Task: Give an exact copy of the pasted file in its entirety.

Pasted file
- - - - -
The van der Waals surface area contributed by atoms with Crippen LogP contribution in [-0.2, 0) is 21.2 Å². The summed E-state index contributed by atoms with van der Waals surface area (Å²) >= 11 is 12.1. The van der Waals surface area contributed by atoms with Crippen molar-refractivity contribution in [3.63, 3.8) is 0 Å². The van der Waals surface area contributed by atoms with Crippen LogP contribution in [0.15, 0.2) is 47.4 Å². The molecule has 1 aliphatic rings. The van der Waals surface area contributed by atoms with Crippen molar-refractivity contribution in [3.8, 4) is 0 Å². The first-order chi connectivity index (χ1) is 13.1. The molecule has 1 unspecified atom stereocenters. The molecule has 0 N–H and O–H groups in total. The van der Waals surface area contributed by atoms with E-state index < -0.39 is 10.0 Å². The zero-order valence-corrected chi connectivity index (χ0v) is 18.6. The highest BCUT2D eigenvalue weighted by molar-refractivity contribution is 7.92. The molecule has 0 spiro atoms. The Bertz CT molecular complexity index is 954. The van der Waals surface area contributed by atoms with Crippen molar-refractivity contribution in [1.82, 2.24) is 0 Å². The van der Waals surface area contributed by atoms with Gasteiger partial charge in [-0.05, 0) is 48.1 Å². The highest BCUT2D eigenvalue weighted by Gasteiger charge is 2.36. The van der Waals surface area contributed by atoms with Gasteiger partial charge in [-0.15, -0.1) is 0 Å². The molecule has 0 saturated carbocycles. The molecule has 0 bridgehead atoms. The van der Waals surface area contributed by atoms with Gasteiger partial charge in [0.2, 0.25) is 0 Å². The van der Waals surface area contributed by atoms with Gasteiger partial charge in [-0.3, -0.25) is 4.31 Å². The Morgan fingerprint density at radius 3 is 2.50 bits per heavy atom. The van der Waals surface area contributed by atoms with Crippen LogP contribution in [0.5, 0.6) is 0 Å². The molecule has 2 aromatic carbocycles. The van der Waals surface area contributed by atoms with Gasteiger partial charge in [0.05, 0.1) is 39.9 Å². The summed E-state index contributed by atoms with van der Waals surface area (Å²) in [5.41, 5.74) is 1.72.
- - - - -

The van der Waals surface area contributed by atoms with Crippen LogP contribution in [-0.2, 0) is 21.2 Å². The summed E-state index contributed by atoms with van der Waals surface area (Å²) >= 11 is 12.1. The van der Waals surface area contributed by atoms with Crippen molar-refractivity contribution in [3.63, 3.8) is 0 Å². The van der Waals surface area contributed by atoms with Crippen LogP contribution in [0.15, 0.2) is 47.4 Å². The molecule has 1 aliphatic rings. The van der Waals surface area contributed by atoms with Crippen molar-refractivity contribution in [3.8, 4) is 0 Å². The first-order chi connectivity index (χ1) is 13.1. The molecule has 1 unspecified atom stereocenters. The molecule has 0 N–H and O–H groups in total. The van der Waals surface area contributed by atoms with E-state index < -0.39 is 10.0 Å². The zero-order valence-corrected chi connectivity index (χ0v) is 18.6. The highest BCUT2D eigenvalue weighted by molar-refractivity contribution is 7.92. The molecule has 0 spiro atoms. The Bertz CT molecular complexity index is 954. The van der Waals surface area contributed by atoms with Crippen molar-refractivity contribution in [1.82, 2.24) is 0 Å². The van der Waals surface area contributed by atoms with Gasteiger partial charge in [-0.05, 0) is 48.1 Å². The highest BCUT2D eigenvalue weighted by Gasteiger charge is 2.36. The van der Waals surface area contributed by atoms with Gasteiger partial charge in [-0.15, -0.1) is 0 Å². The molecule has 0 saturated carbocycles. The molecule has 0 bridgehead atoms. The van der Waals surface area contributed by atoms with Gasteiger partial charge in [0.2, 0.25) is 0 Å². The van der Waals surface area contributed by atoms with Gasteiger partial charge in [-0.3, -0.25) is 4.31 Å². The Morgan fingerprint density at radius 3 is 2.50 bits per heavy atom. The van der Waals surface area contributed by atoms with Crippen LogP contribution in [0.5, 0.6) is 0 Å². The molecule has 2 aromatic carbocycles. The van der Waals surface area contributed by atoms with Gasteiger partial charge in [0.05, 0.1) is 39.9 Å². The summed E-state index contributed by atoms with van der Waals surface area (Å²) in [5.41, 5.74) is 1.72.